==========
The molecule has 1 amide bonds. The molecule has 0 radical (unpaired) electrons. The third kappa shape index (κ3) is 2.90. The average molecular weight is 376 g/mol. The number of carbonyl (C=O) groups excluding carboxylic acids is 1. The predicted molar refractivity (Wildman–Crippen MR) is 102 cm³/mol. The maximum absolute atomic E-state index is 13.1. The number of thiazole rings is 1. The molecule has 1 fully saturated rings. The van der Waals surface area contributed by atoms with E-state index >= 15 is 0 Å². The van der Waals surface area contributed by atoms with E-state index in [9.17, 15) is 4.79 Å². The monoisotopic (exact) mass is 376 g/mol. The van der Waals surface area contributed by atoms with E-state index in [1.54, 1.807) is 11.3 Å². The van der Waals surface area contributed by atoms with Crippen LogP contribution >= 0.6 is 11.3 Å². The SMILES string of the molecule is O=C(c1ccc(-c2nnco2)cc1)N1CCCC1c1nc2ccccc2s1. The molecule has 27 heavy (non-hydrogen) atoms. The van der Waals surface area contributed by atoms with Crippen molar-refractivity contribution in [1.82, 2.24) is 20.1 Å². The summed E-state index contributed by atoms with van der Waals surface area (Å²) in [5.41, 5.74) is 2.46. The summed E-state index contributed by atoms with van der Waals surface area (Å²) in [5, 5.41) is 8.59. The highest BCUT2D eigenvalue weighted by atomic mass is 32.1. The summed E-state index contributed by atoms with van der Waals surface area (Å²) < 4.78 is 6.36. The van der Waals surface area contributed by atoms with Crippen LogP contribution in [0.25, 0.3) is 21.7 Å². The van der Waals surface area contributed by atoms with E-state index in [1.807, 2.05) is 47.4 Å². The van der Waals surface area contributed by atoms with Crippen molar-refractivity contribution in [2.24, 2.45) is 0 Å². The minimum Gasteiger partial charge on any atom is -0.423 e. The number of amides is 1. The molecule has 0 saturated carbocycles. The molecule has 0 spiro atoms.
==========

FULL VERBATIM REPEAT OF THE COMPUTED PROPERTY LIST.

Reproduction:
The molecule has 1 amide bonds. The molecule has 0 radical (unpaired) electrons. The third kappa shape index (κ3) is 2.90. The average molecular weight is 376 g/mol. The number of carbonyl (C=O) groups excluding carboxylic acids is 1. The predicted molar refractivity (Wildman–Crippen MR) is 102 cm³/mol. The maximum absolute atomic E-state index is 13.1. The number of thiazole rings is 1. The molecule has 1 fully saturated rings. The van der Waals surface area contributed by atoms with E-state index >= 15 is 0 Å². The van der Waals surface area contributed by atoms with E-state index in [9.17, 15) is 4.79 Å². The monoisotopic (exact) mass is 376 g/mol. The van der Waals surface area contributed by atoms with E-state index in [1.54, 1.807) is 11.3 Å². The van der Waals surface area contributed by atoms with Crippen LogP contribution >= 0.6 is 11.3 Å². The SMILES string of the molecule is O=C(c1ccc(-c2nnco2)cc1)N1CCCC1c1nc2ccccc2s1. The molecule has 27 heavy (non-hydrogen) atoms. The van der Waals surface area contributed by atoms with Crippen molar-refractivity contribution in [1.82, 2.24) is 20.1 Å². The summed E-state index contributed by atoms with van der Waals surface area (Å²) in [5.41, 5.74) is 2.46. The summed E-state index contributed by atoms with van der Waals surface area (Å²) in [5, 5.41) is 8.59. The highest BCUT2D eigenvalue weighted by atomic mass is 32.1. The summed E-state index contributed by atoms with van der Waals surface area (Å²) < 4.78 is 6.36. The van der Waals surface area contributed by atoms with Crippen LogP contribution in [0.25, 0.3) is 21.7 Å². The van der Waals surface area contributed by atoms with E-state index in [1.807, 2.05) is 47.4 Å². The van der Waals surface area contributed by atoms with Crippen molar-refractivity contribution in [2.24, 2.45) is 0 Å². The minimum Gasteiger partial charge on any atom is -0.423 e. The number of amides is 1. The molecule has 0 saturated carbocycles. The molecule has 0 spiro atoms.